An estimated 42 percent of population does not even know where next meal is coming from – Published on Al Jazeera, by Nazanine Moshiri, April 11, 2013.
Families only come to Bangui’s Children’s Hospital when traditional medicines aren’t working, and their children are clearly severely malnourished.
The story of Francisca Sanzaza, the tiny frail toddler in my report, is one of pain and suffering. Her family escaped from Damarra a town some 75 km from Bangui, on the frontline of the fight for the capital.
Francisca’s mother was two months pregnant. So, when she fell down hard, she starting bleeding and there was nothing her husband or her mother in law could do to save her. She died, and was buried by people in a local village.
Her grandmother brought Francisca to the hospital last week; doctors say she is so weak, they don’t know whether she will make it.
Her grandmother Marie says that if she does live, she doesn’t how they will survive the year. Here Marie receives a healthy meal of rice and fish everyday, and Francisca gets a lifesaving treatment called plumpy nut, which is a peanut based paste.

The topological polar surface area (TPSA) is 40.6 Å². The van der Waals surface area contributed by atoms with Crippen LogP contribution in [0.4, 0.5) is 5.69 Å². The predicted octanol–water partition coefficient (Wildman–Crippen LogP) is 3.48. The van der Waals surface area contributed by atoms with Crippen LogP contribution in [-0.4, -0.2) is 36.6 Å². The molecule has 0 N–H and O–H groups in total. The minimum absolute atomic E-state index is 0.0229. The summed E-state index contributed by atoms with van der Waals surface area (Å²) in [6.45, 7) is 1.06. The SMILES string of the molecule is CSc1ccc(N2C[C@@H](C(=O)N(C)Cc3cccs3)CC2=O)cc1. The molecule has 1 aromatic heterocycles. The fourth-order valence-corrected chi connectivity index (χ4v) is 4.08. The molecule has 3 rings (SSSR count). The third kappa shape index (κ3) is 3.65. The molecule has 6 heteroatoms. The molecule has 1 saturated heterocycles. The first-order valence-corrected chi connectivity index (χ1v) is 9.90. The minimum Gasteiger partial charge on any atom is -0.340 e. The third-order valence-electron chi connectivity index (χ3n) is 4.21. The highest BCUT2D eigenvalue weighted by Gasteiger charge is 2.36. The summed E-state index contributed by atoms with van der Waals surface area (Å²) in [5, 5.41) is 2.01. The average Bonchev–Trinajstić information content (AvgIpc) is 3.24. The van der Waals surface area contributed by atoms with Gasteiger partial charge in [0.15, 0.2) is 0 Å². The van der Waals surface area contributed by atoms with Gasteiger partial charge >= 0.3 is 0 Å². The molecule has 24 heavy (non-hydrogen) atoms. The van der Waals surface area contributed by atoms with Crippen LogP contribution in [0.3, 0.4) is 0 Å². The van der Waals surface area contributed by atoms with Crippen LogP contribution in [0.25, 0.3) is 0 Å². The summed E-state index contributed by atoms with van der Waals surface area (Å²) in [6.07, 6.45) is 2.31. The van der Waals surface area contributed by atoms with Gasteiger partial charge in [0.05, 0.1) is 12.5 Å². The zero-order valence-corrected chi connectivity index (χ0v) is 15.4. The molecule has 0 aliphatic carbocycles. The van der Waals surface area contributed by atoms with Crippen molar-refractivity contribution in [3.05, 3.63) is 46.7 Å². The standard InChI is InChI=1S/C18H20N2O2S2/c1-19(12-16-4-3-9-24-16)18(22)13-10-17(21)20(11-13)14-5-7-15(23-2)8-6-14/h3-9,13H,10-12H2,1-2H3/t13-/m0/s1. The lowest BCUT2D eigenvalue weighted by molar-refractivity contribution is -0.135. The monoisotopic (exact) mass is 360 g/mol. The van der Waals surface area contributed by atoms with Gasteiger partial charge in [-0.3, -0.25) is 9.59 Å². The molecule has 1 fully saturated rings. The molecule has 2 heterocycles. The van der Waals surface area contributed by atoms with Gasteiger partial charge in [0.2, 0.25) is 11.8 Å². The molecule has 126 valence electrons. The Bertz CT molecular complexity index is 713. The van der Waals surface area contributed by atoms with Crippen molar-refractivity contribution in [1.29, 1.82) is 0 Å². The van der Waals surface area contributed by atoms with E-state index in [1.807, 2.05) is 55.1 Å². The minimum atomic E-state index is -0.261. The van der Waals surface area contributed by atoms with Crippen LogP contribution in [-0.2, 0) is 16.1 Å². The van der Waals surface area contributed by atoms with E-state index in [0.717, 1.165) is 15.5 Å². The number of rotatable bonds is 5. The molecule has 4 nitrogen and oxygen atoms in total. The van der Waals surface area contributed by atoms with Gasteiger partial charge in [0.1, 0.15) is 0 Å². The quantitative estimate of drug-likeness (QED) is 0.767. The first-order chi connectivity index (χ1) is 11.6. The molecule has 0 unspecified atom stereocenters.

When they return home they have absolutely nothing to eat.
There has always been food insecurity in Central African Republic, but the figures right now are bleak. The UN Children’s Fund says two million children are without basic social services and are exposed to violence.
An estimated 42 percent of the population doesn’t know where their next meal is coming from, and less than 30 percent have access to health services.
When the rebel group Seleka took control of many parts of the country, a number of its soldiers stole seed sticks and destroyed crops.
Not enough to feed:
The worry now is that this year’s harvest may not be enough to feed people … //
… One of the biggest problems for aid workers is that they just don’t know how bad things in the remote parts of the country.
What Central African Republic needs right now is some stability, so people can farm their land, and feed themselves.
Pakistan’s unending battle over Balochistan, on Al Jazeera, by Asad Hashim, April 16, 2013: While attention focuses on the restive northwest, southwest Balochistan has been a bloody battleground since 2005;
Pakistani city struggles with violence, video on Al Jazeera, 2.15 min, Feb 22, 2013: Shia Hazaras of Quetta try to come to terms with tragedy as police hunt perpetrators of Quetta’s latest carnage.